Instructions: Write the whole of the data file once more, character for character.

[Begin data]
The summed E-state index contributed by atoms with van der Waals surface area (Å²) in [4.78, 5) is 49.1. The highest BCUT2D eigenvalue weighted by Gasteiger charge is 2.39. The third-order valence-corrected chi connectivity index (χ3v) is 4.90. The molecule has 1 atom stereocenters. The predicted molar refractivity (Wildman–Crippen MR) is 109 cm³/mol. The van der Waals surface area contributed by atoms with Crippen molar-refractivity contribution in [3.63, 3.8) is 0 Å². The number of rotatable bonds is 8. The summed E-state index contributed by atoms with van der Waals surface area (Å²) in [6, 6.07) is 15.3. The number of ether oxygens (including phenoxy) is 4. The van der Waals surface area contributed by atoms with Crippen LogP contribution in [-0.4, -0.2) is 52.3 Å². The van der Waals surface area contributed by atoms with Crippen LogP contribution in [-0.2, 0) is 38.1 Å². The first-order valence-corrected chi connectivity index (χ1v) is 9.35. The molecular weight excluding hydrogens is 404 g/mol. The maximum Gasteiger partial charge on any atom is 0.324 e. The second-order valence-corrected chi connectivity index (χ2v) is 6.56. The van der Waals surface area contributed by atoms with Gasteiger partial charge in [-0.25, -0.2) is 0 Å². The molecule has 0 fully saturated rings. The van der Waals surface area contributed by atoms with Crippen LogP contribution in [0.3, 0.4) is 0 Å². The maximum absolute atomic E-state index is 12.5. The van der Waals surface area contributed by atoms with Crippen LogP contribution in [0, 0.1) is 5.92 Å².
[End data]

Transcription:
The summed E-state index contributed by atoms with van der Waals surface area (Å²) in [4.78, 5) is 49.1. The highest BCUT2D eigenvalue weighted by Gasteiger charge is 2.39. The third-order valence-corrected chi connectivity index (χ3v) is 4.90. The molecule has 1 atom stereocenters. The predicted molar refractivity (Wildman–Crippen MR) is 109 cm³/mol. The van der Waals surface area contributed by atoms with Crippen molar-refractivity contribution in [3.63, 3.8) is 0 Å². The number of rotatable bonds is 8. The summed E-state index contributed by atoms with van der Waals surface area (Å²) in [6, 6.07) is 15.3. The number of ether oxygens (including phenoxy) is 4. The van der Waals surface area contributed by atoms with Crippen LogP contribution in [-0.4, -0.2) is 52.3 Å². The van der Waals surface area contributed by atoms with Crippen LogP contribution in [-0.2, 0) is 38.1 Å². The first-order valence-corrected chi connectivity index (χ1v) is 9.35. The molecular weight excluding hydrogens is 404 g/mol. The maximum Gasteiger partial charge on any atom is 0.324 e. The second-order valence-corrected chi connectivity index (χ2v) is 6.56. The van der Waals surface area contributed by atoms with Gasteiger partial charge in [-0.25, -0.2) is 0 Å². The molecule has 0 fully saturated rings. The van der Waals surface area contributed by atoms with Crippen LogP contribution in [0.3, 0.4) is 0 Å². The maximum absolute atomic E-state index is 12.5. The van der Waals surface area contributed by atoms with Crippen LogP contribution in [0, 0.1) is 5.92 Å².